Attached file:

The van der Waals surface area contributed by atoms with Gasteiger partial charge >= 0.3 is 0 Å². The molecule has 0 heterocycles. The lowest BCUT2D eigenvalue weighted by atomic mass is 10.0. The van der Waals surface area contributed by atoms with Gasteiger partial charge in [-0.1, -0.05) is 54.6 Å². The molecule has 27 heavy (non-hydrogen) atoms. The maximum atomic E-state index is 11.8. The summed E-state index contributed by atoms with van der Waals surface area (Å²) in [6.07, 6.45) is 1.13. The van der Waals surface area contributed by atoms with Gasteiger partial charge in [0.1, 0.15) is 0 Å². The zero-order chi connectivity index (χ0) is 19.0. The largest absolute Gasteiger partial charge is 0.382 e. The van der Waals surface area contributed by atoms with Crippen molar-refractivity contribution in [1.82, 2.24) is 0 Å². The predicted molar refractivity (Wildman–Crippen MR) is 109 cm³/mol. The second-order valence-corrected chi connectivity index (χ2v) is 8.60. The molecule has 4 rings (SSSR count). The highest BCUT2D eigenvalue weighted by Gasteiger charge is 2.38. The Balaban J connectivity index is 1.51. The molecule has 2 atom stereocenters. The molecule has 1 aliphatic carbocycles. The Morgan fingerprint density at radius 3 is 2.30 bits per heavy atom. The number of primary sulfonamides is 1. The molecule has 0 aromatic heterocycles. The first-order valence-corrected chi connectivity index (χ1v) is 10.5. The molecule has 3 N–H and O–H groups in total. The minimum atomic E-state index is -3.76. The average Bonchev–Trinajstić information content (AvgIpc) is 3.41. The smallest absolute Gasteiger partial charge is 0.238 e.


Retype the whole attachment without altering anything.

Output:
The van der Waals surface area contributed by atoms with Gasteiger partial charge >= 0.3 is 0 Å². The molecule has 0 heterocycles. The lowest BCUT2D eigenvalue weighted by atomic mass is 10.0. The van der Waals surface area contributed by atoms with Gasteiger partial charge in [-0.1, -0.05) is 54.6 Å². The molecule has 27 heavy (non-hydrogen) atoms. The maximum atomic E-state index is 11.8. The summed E-state index contributed by atoms with van der Waals surface area (Å²) in [6.07, 6.45) is 1.13. The van der Waals surface area contributed by atoms with Gasteiger partial charge in [0.1, 0.15) is 0 Å². The zero-order chi connectivity index (χ0) is 19.0. The largest absolute Gasteiger partial charge is 0.382 e. The van der Waals surface area contributed by atoms with Crippen molar-refractivity contribution in [1.82, 2.24) is 0 Å². The predicted molar refractivity (Wildman–Crippen MR) is 109 cm³/mol. The second-order valence-corrected chi connectivity index (χ2v) is 8.60. The molecule has 4 rings (SSSR count). The highest BCUT2D eigenvalue weighted by Gasteiger charge is 2.38. The Balaban J connectivity index is 1.51. The molecule has 2 atom stereocenters. The molecule has 1 aliphatic carbocycles. The Morgan fingerprint density at radius 3 is 2.30 bits per heavy atom. The number of primary sulfonamides is 1. The molecule has 0 aromatic heterocycles. The first-order valence-corrected chi connectivity index (χ1v) is 10.5. The molecule has 3 N–H and O–H groups in total. The minimum atomic E-state index is -3.76. The average Bonchev–Trinajstić information content (AvgIpc) is 3.41. The smallest absolute Gasteiger partial charge is 0.238 e.